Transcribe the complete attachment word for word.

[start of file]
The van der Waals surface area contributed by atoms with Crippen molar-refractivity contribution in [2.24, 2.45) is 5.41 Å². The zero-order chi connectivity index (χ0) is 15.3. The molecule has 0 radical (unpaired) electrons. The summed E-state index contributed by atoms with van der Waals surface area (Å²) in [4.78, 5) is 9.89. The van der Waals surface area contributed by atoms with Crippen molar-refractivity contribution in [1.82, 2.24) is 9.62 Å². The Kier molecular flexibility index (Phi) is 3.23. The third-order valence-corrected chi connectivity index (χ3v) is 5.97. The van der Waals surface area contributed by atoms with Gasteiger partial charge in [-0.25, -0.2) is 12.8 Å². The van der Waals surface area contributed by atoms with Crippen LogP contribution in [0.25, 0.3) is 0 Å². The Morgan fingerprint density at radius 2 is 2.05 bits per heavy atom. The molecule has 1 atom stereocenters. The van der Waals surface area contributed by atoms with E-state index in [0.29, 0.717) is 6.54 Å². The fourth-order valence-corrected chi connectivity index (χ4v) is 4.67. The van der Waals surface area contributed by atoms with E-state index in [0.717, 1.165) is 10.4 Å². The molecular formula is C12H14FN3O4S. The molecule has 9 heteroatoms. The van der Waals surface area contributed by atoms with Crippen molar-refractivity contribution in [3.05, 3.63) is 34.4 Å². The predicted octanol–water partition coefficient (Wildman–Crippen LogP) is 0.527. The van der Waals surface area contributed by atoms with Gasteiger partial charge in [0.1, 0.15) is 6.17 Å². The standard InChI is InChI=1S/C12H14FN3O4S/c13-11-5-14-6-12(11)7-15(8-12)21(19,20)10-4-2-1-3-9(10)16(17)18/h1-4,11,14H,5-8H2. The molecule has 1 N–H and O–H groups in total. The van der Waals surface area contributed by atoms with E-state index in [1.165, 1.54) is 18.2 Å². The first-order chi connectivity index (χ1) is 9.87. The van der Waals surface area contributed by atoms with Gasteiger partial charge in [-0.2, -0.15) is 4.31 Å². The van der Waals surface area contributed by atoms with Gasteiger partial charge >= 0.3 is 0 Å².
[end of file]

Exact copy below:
The van der Waals surface area contributed by atoms with Crippen molar-refractivity contribution in [2.24, 2.45) is 5.41 Å². The zero-order chi connectivity index (χ0) is 15.3. The molecule has 0 radical (unpaired) electrons. The summed E-state index contributed by atoms with van der Waals surface area (Å²) in [4.78, 5) is 9.89. The van der Waals surface area contributed by atoms with Crippen molar-refractivity contribution in [1.82, 2.24) is 9.62 Å². The Kier molecular flexibility index (Phi) is 3.23. The third-order valence-corrected chi connectivity index (χ3v) is 5.97. The van der Waals surface area contributed by atoms with Gasteiger partial charge in [-0.25, -0.2) is 12.8 Å². The van der Waals surface area contributed by atoms with Crippen LogP contribution in [0.25, 0.3) is 0 Å². The Morgan fingerprint density at radius 2 is 2.05 bits per heavy atom. The molecule has 1 atom stereocenters. The van der Waals surface area contributed by atoms with E-state index in [0.29, 0.717) is 6.54 Å². The fourth-order valence-corrected chi connectivity index (χ4v) is 4.67. The van der Waals surface area contributed by atoms with E-state index in [0.717, 1.165) is 10.4 Å². The molecular formula is C12H14FN3O4S. The molecule has 9 heteroatoms. The van der Waals surface area contributed by atoms with Crippen molar-refractivity contribution in [3.05, 3.63) is 34.4 Å². The predicted octanol–water partition coefficient (Wildman–Crippen LogP) is 0.527. The van der Waals surface area contributed by atoms with Gasteiger partial charge in [0.1, 0.15) is 6.17 Å². The standard InChI is InChI=1S/C12H14FN3O4S/c13-11-5-14-6-12(11)7-15(8-12)21(19,20)10-4-2-1-3-9(10)16(17)18/h1-4,11,14H,5-8H2. The molecule has 1 N–H and O–H groups in total. The van der Waals surface area contributed by atoms with E-state index in [1.165, 1.54) is 18.2 Å². The first-order chi connectivity index (χ1) is 9.87. The van der Waals surface area contributed by atoms with Gasteiger partial charge in [-0.2, -0.15) is 4.31 Å². The van der Waals surface area contributed by atoms with Gasteiger partial charge >= 0.3 is 0 Å².